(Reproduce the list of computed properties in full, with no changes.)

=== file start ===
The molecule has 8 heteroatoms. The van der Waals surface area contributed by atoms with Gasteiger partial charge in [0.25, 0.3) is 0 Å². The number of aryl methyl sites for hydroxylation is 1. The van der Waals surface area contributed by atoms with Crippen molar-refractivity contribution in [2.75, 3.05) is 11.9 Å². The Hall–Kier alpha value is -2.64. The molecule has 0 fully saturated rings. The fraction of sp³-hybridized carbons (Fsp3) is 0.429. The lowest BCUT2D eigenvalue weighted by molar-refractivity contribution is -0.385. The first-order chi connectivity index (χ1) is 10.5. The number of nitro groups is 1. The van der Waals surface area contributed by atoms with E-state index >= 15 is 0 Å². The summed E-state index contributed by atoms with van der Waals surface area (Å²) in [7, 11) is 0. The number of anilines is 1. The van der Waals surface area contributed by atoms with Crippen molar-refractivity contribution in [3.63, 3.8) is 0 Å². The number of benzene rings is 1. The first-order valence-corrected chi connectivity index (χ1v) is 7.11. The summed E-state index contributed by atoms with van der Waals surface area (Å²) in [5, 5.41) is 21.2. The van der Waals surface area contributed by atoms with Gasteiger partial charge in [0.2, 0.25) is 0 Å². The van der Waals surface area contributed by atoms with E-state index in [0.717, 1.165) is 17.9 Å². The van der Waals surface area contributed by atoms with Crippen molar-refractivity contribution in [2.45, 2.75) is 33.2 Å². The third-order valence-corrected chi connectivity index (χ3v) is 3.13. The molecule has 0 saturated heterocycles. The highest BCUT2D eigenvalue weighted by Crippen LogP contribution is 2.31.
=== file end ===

The molecule has 8 heteroatoms. The van der Waals surface area contributed by atoms with Gasteiger partial charge in [0.25, 0.3) is 0 Å². The number of aryl methyl sites for hydroxylation is 1. The van der Waals surface area contributed by atoms with Crippen molar-refractivity contribution in [2.75, 3.05) is 11.9 Å². The Hall–Kier alpha value is -2.64. The molecule has 0 fully saturated rings. The fraction of sp³-hybridized carbons (Fsp3) is 0.429. The lowest BCUT2D eigenvalue weighted by molar-refractivity contribution is -0.385. The first-order chi connectivity index (χ1) is 10.5. The number of nitro groups is 1. The van der Waals surface area contributed by atoms with E-state index >= 15 is 0 Å². The summed E-state index contributed by atoms with van der Waals surface area (Å²) in [7, 11) is 0. The number of anilines is 1. The van der Waals surface area contributed by atoms with Crippen molar-refractivity contribution in [3.63, 3.8) is 0 Å². The number of benzene rings is 1. The first-order valence-corrected chi connectivity index (χ1v) is 7.11. The summed E-state index contributed by atoms with van der Waals surface area (Å²) in [5, 5.41) is 21.2. The van der Waals surface area contributed by atoms with Gasteiger partial charge in [0.2, 0.25) is 0 Å². The van der Waals surface area contributed by atoms with E-state index in [0.717, 1.165) is 17.9 Å². The van der Waals surface area contributed by atoms with Crippen molar-refractivity contribution in [2.45, 2.75) is 33.2 Å². The third-order valence-corrected chi connectivity index (χ3v) is 3.13. The molecule has 0 saturated heterocycles. The highest BCUT2D eigenvalue weighted by Crippen LogP contribution is 2.31.